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Thursday, March 27, 2014


Why did Jesus teach us to pray, “Lead us not into temptation.” Does God ever lead us into temptation? Doesn’t our fleshly nature and the devil lead us into temptation?

I cannot answer every question this raises. But I do have some thoughts on it.

God does not tempt us. James 1:13 makes that clear. But God does sometimes lead us into situations where we will be tempted. Being tempted does not necessarily mean you are not following God’s leadership in your life. Matthew 4:1 says Jesus was led by the Spirit into the wilderness to be tempted by the devil. God did not tempt. He even sent angels to comfort Jesus. But God did lead Him into the desert. God arranged for me to be born in a part of the world where I will face temptations people born say in the upper Amazon will never know, though they face different temptations. Someone who has never seen a TV will not be tempted to watch TV too late at night. People living where there are no roads will not be tempted to break the speed limit.

An example of praying not to be led into temptation. Is found in Proverbs 30:1-9. In verse 2 the writer says he is ignorant and does not understand. This is a good beginning for prayer. In verses 5 and 6 he establishes that scripture is true whether we understand it or not. Finally in verses 7-9 he asks for two things. 1. That lies and falsehood be kept far away from him. And 2. That he would have neither riches or poverty so he would not be tempted.

These last verses give us some perspective here. Would you like to win the lottery? Have you ever prayed for such a thing? With wealth would come many temptations. Can you imagine a teenage girl praying that she would attract an older popular boy? It is hard for her not to desire such things some of the time.

In fact we will face temptations in life no matter how we pray. But this section of the Lord’s prayer sets our hearts in the right direction. I know I will face temptations. But I only want to face them because I am following God for His purposes. Even then I need to see that temptations are dangerous. I don’t want to face them because I desire the things of the world.

Thursday, March 20, 2014


Have you noticed that as He prayed on the cross, Jesus prayed scripture? He repeatedly prayed to God in the exact words of Scripture. In fact he prayed so much of the 22nd Psalm that a friend of mine believes He quoted the entire psalm in prayer, and the Gospel writers recorded enough of it for us to understand that. Praying Scripture can be a wonderful practice.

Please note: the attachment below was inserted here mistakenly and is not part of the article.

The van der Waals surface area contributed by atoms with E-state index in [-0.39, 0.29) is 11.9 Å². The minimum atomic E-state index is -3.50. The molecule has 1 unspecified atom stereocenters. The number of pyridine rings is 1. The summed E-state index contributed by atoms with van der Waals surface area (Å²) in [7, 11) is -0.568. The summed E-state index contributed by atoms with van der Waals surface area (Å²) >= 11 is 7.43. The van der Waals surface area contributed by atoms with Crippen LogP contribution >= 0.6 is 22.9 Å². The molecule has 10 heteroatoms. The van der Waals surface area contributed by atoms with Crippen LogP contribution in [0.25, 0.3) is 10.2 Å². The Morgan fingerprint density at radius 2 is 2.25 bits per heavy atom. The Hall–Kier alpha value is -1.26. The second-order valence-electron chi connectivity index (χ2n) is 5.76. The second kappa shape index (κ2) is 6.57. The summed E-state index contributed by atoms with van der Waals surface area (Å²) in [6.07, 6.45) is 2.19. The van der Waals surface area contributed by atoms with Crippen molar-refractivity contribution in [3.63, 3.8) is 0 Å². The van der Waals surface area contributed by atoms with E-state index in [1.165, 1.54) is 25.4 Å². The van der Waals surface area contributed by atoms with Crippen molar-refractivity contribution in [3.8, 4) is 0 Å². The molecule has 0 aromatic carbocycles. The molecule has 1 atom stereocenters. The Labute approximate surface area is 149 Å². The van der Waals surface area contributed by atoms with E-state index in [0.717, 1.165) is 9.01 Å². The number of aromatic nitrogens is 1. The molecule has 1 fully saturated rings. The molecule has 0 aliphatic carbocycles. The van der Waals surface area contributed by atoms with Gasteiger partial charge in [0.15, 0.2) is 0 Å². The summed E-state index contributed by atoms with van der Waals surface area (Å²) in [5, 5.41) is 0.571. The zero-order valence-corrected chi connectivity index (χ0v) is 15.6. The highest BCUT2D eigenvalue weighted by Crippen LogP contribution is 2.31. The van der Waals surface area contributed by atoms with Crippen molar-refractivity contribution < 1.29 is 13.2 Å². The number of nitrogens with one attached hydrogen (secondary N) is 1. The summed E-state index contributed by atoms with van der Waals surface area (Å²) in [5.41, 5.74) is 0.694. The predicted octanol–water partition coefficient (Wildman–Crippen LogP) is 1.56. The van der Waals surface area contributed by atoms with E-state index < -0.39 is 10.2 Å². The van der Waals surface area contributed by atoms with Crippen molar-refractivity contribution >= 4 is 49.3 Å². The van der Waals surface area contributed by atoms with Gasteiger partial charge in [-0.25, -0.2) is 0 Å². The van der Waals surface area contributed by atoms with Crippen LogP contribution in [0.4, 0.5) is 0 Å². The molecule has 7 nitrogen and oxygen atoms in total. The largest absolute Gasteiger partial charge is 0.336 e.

You can memorize a verse and pray it off and on throughout a day. The scripture itself does not have to be a prayer like Psalm 22. You can pray from almost any scripture by praying from the truth opened up in it. “I thank you, Father, that I know all things, even this trial I am facing, work together for good.” (Rom.8:28) “Lord, help me not do what I do to be seen by others.” (Mt.23:5)

However, I think a great way to begin or extend this practice is by praying prayers from the Bible. I have often been thrilled by re-praying the prayer of the believers in Acts 4. “Sovereign Lord. . .” I believe one of the best Bible prayers for us to pray is The Lord’s Prayer itself. Most people already know it by heart. And praying from each thought in the prayer opens great vistas of the character and grace of God. “I thank you, Father, that I am part of a family. You are ‘Our Father’.”
This week I intend to challenge a group, some of whom have not developed a daily quiet time, to pray through The Lord’s Prayer every day for a week. I cannot wait to see what God does in their lives.

Wednesday, March 12, 2014


Scripture commands us to pray continually. What does that mean? I have heard preachers say, (I have said this myself.) "This means we are to maintain an attitude of prayer.” But I do not think that is a practical way of thinking about prayer. Prayer is communication with God. It is asking Him for something or thanking Him, confessing sin or lavishing praise on His Name. It may even be listening to His still small voice. But it is always more than an attitude.

I recommend an exercise that helps us pray continually. Driving is one of those times when you cannot pray in your closet. I have been suggesting to people that they start trying to pray for the driver and passengers in every other car you meet on the road. This is a good beginning toward praying silently for everyone you see in the grocery store, the bank or at church.

Thursday, March 6, 2014


In The Lord's Prayer Jesus taught us to ask God to deliver us from evil. This request fills much of my prayers. Whether I have just seen a pretty girl at the Y, at the gas station, or at church, or I was just cut off in traffic. I find I need to cry out to the Lord, "Father, sin is at my door. Keep me from falling into it." It seems I am often in situations where I cannot keep from brooding on some wrong done to me. I have to pray something like, "Father, if you do not deliver me, I will say or do something sinful." In those times the enemy tells me I will not be able to resist temptation. But I am often surprised that God does indeed deliver me.

Sometimes I need to ask God to help me see the seriousness of sin so I will not cancel out His leadership when he warns me to avoid an entertaining TV show or some other tempting situation. I regularly need to ask God to deliver me from desiring to please people because of the multiplicity of temptations that leads me into.

“Lord, remind me to pray. You are the only protection I have from turning off into the path of temptation.”

”O Lord, deliver me from evil.”